Policeman admits murdering Dutch 12-year-old
Published on 17 March 2010 - 7:38am
A policeman in the southern Dutch city of Dordrecht has confessed to murdering Milly Boele, a 12-year-old girl who went missing last week. The girl's body was found late last night buried in the man's garden, just metres from her own home.
At a press conference, a public prosecutor’s office spokesman said the 26-year-old police officer has admitted taking Milly to his house, killing her and burying the body. The police do not know what his motive was for killing the girl. The spokesman could not say whether she had been sexually assaulted. The results of a post mortem will be known by Friday at the earliest.
On Tuesday, the officer went to a police station and confessed to the murder. His garden was searched and the body found late on Tuesday night. The man is reported to have recently bought the house where he was living with his girlfriend. It is just across the road from the Boele family home.
The prosecution spokesman said the police had interviewed the officer during general investigations of men living near Milly. His story was “not easily corroborated” and he was questioned again. With the net closing, he apparently confessed to his girlfriend, who convinced him to turn himself in.
Reacting on Dutch television to the news of the discovery of Milly's body, neighbours expressed shock that, after a week of nationwide searches, the young girl had been found so close to her home.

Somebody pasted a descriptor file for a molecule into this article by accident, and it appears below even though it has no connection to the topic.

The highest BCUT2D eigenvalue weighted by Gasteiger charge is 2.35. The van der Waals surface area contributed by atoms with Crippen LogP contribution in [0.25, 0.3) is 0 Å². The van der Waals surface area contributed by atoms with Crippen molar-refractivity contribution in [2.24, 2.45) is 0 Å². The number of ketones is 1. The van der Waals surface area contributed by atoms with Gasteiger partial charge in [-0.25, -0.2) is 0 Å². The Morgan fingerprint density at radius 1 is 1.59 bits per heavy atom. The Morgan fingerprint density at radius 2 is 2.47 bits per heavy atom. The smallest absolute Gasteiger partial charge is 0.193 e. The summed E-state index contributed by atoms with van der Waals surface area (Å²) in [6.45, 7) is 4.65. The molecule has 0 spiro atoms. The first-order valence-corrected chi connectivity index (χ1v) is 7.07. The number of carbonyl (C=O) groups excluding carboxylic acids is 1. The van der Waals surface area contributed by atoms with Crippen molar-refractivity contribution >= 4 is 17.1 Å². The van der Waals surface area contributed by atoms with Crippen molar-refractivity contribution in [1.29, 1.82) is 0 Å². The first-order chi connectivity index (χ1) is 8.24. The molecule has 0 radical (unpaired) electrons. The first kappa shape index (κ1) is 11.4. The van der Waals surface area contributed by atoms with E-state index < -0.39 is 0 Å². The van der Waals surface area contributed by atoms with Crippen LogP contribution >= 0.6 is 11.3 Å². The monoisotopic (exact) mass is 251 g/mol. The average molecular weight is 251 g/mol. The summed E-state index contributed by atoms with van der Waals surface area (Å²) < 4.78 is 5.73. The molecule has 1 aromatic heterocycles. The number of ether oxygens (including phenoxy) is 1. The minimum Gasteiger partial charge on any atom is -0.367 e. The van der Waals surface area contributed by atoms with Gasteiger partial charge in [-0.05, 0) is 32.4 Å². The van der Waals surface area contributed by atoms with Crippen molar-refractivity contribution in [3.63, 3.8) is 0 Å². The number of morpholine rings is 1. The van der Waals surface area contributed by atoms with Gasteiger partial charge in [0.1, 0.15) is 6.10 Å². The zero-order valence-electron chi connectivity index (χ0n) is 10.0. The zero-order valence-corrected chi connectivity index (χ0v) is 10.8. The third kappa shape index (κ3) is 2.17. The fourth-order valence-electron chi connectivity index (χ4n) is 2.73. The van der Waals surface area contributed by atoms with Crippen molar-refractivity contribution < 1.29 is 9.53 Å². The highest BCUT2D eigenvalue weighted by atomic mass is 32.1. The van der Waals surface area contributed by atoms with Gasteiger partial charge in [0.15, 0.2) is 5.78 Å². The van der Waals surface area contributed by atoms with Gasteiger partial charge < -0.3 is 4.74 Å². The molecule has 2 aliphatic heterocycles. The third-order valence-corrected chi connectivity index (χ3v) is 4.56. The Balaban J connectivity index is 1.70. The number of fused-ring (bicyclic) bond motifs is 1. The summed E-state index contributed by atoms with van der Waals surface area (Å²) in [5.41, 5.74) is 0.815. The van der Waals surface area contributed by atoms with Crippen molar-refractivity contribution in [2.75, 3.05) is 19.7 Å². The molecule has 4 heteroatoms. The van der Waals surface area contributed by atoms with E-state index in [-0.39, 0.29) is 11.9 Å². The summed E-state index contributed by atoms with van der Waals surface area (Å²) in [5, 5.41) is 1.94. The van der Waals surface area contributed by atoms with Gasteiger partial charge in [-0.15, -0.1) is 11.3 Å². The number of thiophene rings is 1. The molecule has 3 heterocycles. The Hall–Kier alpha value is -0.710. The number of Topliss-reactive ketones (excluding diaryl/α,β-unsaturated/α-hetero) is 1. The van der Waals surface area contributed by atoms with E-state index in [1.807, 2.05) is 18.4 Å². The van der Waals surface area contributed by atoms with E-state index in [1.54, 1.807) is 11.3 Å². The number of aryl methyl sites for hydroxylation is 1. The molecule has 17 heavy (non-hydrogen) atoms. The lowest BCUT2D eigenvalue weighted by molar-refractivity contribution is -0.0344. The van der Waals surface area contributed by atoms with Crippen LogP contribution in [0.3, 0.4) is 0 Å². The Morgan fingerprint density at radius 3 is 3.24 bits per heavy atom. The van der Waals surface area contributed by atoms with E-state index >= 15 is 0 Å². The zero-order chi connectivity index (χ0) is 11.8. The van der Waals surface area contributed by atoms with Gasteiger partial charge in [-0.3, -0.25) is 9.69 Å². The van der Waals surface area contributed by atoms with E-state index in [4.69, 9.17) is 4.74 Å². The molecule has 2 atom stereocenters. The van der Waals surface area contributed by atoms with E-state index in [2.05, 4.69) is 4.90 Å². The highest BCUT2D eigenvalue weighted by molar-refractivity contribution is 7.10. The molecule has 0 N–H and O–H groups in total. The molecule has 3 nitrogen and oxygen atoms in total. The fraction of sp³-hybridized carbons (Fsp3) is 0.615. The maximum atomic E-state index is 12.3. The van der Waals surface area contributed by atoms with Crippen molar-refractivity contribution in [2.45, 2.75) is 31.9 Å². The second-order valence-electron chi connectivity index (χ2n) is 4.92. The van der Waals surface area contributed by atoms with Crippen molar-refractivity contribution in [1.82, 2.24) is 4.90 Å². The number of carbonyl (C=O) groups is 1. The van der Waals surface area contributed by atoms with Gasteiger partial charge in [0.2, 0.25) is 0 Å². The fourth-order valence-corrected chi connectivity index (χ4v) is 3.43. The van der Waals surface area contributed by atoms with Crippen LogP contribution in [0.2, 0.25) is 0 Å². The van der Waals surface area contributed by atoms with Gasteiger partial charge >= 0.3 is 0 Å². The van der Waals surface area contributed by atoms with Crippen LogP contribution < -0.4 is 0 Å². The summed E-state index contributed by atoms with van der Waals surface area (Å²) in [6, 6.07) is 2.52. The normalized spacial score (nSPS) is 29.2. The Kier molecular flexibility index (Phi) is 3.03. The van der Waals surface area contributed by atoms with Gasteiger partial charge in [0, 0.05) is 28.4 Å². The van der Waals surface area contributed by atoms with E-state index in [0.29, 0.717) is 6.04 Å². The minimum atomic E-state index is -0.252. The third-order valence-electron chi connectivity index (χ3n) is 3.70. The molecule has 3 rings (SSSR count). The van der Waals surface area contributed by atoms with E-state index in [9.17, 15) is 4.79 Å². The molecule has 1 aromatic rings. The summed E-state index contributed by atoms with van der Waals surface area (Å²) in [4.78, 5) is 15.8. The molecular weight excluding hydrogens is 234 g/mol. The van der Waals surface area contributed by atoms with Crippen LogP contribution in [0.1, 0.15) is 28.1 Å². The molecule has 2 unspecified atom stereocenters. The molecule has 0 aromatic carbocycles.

Students at the murdered girl’s school are said to be deeply shocked by what has happened. A school spokeswoman says many of them will need support.
An 'Amber Alert' was issued when Milly Boele disappeared from her home in Dordrecht, near Rotterdam, on Wednesday last week. Posters appeared around the country, there were TV appeals for information, and billboards alongside motorways also displayed images of the missing child. Posters were also displayed at Amsterdam's Schiphol Airport as fears rose that the girl had been abducted and possibly taken abroad.
More than 250 tips came in to police after the Amber Alert was launched, but there was criticism too. Amber Alert director, Frank Hoen, says the police should have raised this nationwide alarm much earlier than they did. It was not given until 17 hours after Milly disappeared. Experts say an Amber Alert is much more effective if issued in the first few hours following a disappearance.
There are question marks about the future funding of the Amber Alert system in the Netherlands, but caretaker Justice Minister Ernst Hirsch Ballin told parliament this week that he wants funding to continue.